“Heavy oil” for intraocular tamponade in retinal detachment surgery
- 1UCSF Beckman Vision Center, 10 Koret Way, K301, San Francisco, CA 94143, USA
- 2Valley Retina Institute, 1309 E Ridge Road, McAllen, TX 78503, USA
- Correspondence to: Robert Bhisitkul MD, PhD, UCSF Beckman Vision Center, 10 Koret Way, K301, San Francisco, CA 94143, USA;
Thicker than water
In this issue of BJO (p 662) Wong and colleagues present data from a prospective pilot study on the use of a long acting, heavier than water internal tamponade agent, Densiron-68, for retinal detachment (RD) repair. Some time ago1 we drew up a retinal surgeon’s wish list of vitreoretinal agents and adjuncts that are currently sorely lacking in surgical technology, including enzymatic vitreolysis, and antifibroproliferative drugs. Looming large on that wish list was a long acting heavier than water tamponade agent. Long coveted by vitrectomy surgeons, extended tamponade with heavy liquids would at last allow us to address the well recognised limitations of current tamponade agents, limitations that are for the most part imposed by gravity. Now, long acting inferior tamponade with “heavy oil” may soon be at hand, as described in this article.
The era of intraocular tamponade was ushered in with the introduction of air tamponade and then long acting gases (C3F8, SF6) and silicone oil. But these are all lighter than water agents that float upwards in the aqueous environment of the eye, leaving inferior retinal breaks exposed, at least with any feasible postoperative head positioning short of suspending patients upsidedown for days and weeks (yes, it has been tried). The inferior retina is critical in retinal detachment surgery, as it often harbours not only retinal tears but proliferative vitreoretinopathy (PVR) membranes, and is the typical site for performing large relaxing retinectomies. Heavier than water agents are available to us in the form of perfluorocarbon liquids such as perfluoro-n-octane (PFO) and perfluorodecalin. First developed by Chang and colleagues,2 perfluorocarbon liquids are invaluable tools for manipulating the retina and displacing subretinal fluid intraoperatively. But these agents are not left in the eye for postoperative tamponade because of risks of toxicity, suggested by animal studies but as yet unproved in human patients.3 Up to this point, there is simply been no way of getting around gravity, and tamponade of the inferior retina has been a frustrating gap in repair of retinal detachment.
Attempts to overcome this limitation are under way. For example, in a preliminary report of a prospective, uncontrolled pilot study, PFO has been tested in primary RD repair as a medium term tamponade agent for approximately 2 weeks in duration.4 Success rates with medium term PFO were encouraging, and significant retinal toxicity was not observed, but incomplete removal of PFO was an issue, as was cataract formation and glaucoma.
In their uncontrolled pilot study of 42 eyes, Wong and colleagues describe the use of Densiron-68 for complex RD cases with inferior retinal breaks and PVR. The surgical outcomes were promising, with 81% successful reattachment with a single surgery and mean duration of tamponade of 72 days. Densiron-68 is a novel tamponade agent composed of perfluorohexyloctane, a semifluorinated alkane with a specific gravity of 1.35 g/cm3, solubilised in 5000 cS silicone oil. This “heavy oil” has a specific gravity of 1.06 g/cm3, and has a higher viscosity than perfluorohexyloctane to reduce postoperative emulsification.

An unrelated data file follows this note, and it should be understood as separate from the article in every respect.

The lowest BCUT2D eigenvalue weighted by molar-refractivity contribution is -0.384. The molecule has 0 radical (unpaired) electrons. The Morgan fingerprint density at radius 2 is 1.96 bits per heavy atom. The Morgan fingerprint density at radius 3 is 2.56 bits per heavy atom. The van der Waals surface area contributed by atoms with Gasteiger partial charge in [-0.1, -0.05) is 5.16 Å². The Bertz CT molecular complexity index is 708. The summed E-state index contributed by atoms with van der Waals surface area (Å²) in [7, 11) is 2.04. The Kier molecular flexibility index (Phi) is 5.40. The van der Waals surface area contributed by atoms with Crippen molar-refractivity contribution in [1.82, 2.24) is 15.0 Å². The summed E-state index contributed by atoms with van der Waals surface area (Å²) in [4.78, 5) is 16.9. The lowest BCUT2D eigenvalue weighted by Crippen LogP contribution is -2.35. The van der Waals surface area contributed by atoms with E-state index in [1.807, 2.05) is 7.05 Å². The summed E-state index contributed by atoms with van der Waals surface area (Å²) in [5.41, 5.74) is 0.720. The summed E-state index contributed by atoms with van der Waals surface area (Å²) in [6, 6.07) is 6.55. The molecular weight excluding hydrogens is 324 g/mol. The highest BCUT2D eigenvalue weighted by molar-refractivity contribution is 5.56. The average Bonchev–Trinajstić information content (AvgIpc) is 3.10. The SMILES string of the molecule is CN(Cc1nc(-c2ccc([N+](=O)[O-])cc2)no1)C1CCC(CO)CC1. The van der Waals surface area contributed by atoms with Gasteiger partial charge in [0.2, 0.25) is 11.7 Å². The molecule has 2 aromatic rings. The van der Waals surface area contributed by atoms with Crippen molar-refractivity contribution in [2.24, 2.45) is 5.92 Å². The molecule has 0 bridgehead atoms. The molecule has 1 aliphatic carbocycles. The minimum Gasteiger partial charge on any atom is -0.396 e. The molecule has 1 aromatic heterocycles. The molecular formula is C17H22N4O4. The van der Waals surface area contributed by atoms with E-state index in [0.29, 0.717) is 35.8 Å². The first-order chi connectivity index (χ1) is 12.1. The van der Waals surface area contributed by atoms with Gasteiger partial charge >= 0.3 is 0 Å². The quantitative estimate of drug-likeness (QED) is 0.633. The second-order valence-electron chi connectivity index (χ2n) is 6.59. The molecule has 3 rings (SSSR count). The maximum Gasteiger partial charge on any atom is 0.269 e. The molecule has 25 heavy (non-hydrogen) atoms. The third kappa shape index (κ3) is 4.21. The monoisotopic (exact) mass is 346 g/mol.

In a previous multicentre clinical study, perfluorohexyloctane used as a sole agent was reported to be effective for the management of complicated retinal detachments for up to 3 months of long term tamponade.5 However, significant emulsification of pure perfluorohexyloctane was observed, which can result in dispersion of the agent to undesired locations and inadequate tamponade as a result of underfilling of the vitreous cavity. For this reason, many retina surgeons currently use long term perfluorohexyloctane in combination with a standard perfluorohydrocarbon gas bubble. By comparison, this study using Densiron-68 found that dispersion of emulsified heavy oil was relatively infrequent, consisting of minor droplet formation in the anterior chamber and inferior vitreous cavity. Elevated intraocular pressure was associated with its use; short term glaucoma was seen in 14% of cases, and in 7% pressures remained elevated at the end of the study.
Ongoing trials based in Cologne, Germany, will compare the efficacy of Densiron-68 and standard silicone oil in the management of complicated retinal detachment. And novel applications may be developed once heavy oils are more widely used, such as for macular hole surgery to eliminate the need for face down head positioning postoperatively. In the meantime, further work will be necessary to evaluate potential issues of retinal toxicity, cataract formation, oil emulsification, and glaucoma risk with the use of this new class of compounds.
Note in Proof
Thicker than water